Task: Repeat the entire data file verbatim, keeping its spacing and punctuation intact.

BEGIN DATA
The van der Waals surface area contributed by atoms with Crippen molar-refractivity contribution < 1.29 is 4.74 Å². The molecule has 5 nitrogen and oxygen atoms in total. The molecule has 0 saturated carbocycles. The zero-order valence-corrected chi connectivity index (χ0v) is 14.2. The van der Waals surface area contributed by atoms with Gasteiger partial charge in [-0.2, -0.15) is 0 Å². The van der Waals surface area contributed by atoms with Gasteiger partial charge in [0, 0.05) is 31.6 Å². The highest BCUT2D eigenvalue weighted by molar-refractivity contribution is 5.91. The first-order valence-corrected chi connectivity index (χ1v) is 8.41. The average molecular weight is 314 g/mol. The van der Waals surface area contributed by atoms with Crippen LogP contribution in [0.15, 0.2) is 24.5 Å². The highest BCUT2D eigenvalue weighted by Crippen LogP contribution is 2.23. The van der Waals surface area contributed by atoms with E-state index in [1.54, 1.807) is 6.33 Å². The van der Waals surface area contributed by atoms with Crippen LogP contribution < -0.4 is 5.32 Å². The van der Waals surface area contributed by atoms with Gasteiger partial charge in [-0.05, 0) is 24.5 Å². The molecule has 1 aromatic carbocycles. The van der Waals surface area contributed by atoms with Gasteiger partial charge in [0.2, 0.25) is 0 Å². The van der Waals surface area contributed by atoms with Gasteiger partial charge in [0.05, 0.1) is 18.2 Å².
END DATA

The van der Waals surface area contributed by atoms with Crippen molar-refractivity contribution < 1.29 is 4.74 Å². The molecule has 5 nitrogen and oxygen atoms in total. The molecule has 0 saturated carbocycles. The zero-order valence-corrected chi connectivity index (χ0v) is 14.2. The van der Waals surface area contributed by atoms with Gasteiger partial charge in [-0.2, -0.15) is 0 Å². The van der Waals surface area contributed by atoms with Gasteiger partial charge in [0, 0.05) is 31.6 Å². The highest BCUT2D eigenvalue weighted by molar-refractivity contribution is 5.91. The first-order valence-corrected chi connectivity index (χ1v) is 8.41. The average molecular weight is 314 g/mol. The van der Waals surface area contributed by atoms with Crippen LogP contribution in [0.15, 0.2) is 24.5 Å². The highest BCUT2D eigenvalue weighted by Crippen LogP contribution is 2.23. The van der Waals surface area contributed by atoms with E-state index in [1.54, 1.807) is 6.33 Å². The van der Waals surface area contributed by atoms with Crippen LogP contribution < -0.4 is 5.32 Å². The van der Waals surface area contributed by atoms with Gasteiger partial charge in [-0.05, 0) is 24.5 Å². The molecule has 1 aromatic carbocycles. The van der Waals surface area contributed by atoms with Gasteiger partial charge in [0.2, 0.25) is 0 Å². The van der Waals surface area contributed by atoms with Gasteiger partial charge in [0.05, 0.1) is 18.2 Å².